Defense of the Faith

A friend asked me if I had seen a comment in the Washington Post’s On Faith section about  the recent announcement by the Vatican of its Anglican Provision. The comment is by Richard Dawkins, the author of The God Delusion.  The title of the commentary is “Give us your misogynists and bigots”.  I’m sorry to say it only gets worse.  It can be found here.


Catholic Bigotry

My friend asked if there was an official response to this blatant bigotry that seemed to pass through all of the editorial pens at the Washington Post and deemed suitable for its newspaper and Web forum. I don’t know of any official response, but I wondered how many people were concerned enough to question the Post’s decision to run the commentary.

My immediate reaction to something like this is to say, “look on the bright side, it shows that the Church still matters.” If someone, who has publicly professed his atheism, feels the need to take on the Church, it can only be because he thinks it has power.” However, I have to ask myself if this attitude is a bit of a cop-out. I think it is more accurate to say that I am typical of the Catholic who lets these things slide.  Does this make me an accomplice in allowing anti-Catholic bias to flourish in a way that the media and the public would never accept (and rightly so) for Judaism or Islam?  Look how justifiably careful the media is being in covering the shooting at Fort Hood. In looking over some of the comments in the On Faith section, there are the usual range of opinions that reflect ignorance or poor judgement or bias, but none that come close to the bigotry expressed in Mr. Dawkins’ column. I can’t imagine that the Post did not receive some hateful mail about the suspected shooter at Fort Hood and made choices about which to accept and not to accept.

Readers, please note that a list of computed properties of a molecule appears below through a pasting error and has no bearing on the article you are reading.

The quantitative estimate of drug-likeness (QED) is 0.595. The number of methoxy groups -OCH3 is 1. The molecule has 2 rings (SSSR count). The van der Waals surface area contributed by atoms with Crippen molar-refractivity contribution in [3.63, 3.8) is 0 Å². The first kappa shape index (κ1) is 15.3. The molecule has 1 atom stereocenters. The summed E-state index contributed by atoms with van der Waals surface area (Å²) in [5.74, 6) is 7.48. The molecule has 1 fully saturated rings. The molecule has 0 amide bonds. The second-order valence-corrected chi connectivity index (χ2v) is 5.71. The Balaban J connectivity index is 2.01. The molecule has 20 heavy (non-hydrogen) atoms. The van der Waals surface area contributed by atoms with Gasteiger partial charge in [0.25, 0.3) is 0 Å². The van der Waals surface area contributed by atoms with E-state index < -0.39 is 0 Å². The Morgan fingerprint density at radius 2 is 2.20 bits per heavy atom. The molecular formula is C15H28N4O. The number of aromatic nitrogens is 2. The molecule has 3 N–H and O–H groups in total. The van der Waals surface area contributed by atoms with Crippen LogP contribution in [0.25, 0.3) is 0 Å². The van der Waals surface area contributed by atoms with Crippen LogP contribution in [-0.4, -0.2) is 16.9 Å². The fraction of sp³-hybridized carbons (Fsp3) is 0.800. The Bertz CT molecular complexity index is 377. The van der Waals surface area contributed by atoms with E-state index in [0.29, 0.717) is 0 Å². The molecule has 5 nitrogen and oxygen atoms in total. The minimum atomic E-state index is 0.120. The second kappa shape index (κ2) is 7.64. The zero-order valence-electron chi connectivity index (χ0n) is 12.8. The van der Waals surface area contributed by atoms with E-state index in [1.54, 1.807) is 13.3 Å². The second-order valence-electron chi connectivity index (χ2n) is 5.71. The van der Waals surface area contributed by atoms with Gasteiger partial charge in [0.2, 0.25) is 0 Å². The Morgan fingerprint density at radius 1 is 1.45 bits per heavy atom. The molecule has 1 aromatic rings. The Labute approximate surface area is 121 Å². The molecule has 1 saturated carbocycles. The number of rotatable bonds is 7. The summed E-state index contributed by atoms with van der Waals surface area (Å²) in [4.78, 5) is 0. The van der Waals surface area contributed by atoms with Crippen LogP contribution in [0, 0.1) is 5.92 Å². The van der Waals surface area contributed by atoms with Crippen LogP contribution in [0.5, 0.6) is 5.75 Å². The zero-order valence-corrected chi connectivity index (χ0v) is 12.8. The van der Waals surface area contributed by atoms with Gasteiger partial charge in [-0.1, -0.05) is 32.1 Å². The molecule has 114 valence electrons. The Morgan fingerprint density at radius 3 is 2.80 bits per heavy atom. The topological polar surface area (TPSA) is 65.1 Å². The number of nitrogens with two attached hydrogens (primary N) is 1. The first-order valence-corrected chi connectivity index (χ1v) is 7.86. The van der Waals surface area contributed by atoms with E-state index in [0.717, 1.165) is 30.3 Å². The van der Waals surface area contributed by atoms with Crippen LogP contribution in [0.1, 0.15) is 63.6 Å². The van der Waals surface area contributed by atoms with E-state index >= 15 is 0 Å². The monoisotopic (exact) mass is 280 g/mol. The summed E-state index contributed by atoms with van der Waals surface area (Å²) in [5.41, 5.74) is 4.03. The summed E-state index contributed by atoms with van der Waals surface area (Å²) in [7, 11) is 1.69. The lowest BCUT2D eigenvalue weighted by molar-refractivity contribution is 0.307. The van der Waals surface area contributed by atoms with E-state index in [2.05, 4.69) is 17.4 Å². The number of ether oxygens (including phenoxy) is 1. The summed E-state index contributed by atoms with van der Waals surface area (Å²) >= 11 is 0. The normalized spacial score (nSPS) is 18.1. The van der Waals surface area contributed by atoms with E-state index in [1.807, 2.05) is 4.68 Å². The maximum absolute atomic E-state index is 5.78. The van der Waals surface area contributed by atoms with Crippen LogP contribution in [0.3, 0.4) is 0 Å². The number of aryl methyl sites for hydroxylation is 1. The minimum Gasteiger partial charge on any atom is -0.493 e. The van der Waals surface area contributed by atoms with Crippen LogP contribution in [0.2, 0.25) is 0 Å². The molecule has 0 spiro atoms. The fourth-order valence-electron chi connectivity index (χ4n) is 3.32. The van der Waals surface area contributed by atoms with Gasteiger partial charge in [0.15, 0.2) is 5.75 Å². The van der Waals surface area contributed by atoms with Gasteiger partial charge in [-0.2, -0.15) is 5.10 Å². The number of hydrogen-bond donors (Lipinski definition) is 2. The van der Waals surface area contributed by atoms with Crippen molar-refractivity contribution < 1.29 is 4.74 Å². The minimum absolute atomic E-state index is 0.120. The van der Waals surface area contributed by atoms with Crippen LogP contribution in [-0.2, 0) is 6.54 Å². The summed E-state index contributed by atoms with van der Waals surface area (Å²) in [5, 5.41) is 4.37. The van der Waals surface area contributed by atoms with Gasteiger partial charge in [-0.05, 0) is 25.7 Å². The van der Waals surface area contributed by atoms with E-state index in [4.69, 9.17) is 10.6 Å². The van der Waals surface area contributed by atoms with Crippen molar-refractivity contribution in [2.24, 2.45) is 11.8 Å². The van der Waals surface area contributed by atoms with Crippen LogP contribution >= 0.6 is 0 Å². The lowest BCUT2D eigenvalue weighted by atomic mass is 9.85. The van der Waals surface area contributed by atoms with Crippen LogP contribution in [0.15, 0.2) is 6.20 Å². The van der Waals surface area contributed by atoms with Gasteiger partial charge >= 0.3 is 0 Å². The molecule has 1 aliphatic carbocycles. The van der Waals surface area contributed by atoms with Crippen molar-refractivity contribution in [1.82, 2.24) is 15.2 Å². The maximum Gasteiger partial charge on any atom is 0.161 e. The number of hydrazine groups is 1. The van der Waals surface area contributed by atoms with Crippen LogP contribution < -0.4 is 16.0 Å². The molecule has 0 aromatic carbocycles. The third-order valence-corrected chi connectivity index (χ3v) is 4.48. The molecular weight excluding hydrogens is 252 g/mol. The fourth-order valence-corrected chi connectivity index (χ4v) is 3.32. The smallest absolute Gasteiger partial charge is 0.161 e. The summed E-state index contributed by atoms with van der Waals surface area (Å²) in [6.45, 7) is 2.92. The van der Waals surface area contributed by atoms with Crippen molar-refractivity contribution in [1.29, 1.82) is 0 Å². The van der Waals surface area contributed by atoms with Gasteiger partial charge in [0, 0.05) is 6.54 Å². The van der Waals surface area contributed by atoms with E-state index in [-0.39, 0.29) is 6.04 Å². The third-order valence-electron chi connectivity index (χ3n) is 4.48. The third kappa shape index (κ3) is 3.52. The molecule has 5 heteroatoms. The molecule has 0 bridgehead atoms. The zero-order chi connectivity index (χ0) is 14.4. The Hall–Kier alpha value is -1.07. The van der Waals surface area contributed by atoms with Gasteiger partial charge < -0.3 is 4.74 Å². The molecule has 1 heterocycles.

Defending the Church

As Catholics we have to be better at standing up and saying that Catholic bigotry is not acceptable. We have a responsibility to defend the faith. Opposing bigotry seems to be a good example of when one is called to defend the faith. To be sure, the question of the Anglican Provision is an interesting one and opens many avenues for debate and discussion related to ecumenical dialogue, evangelization, and ecclesiology. No doubt, many people have quite strong opinions and they make for interesting conversation and thought. In the case of this commentary, it is a conversation non-starter because it has no fact or reasonable opinion to which one can respond. 

The Courage of Martyrs

Karl Rahner, the great 20th century theologian, wrote as essay in 1981 called “The Christian of the Future.” He said that in a world that was becoming increasingly hostile to Judeo-Christian principles, Christians of the future would have to have the courage of the martyrs in giving public witness to their faith. For a church built on the witness of those killed for the faith, opposing this kind of bigotry does not seem to be too much for the Lord to ask of his followers.

Defense of the Faith as Evangelization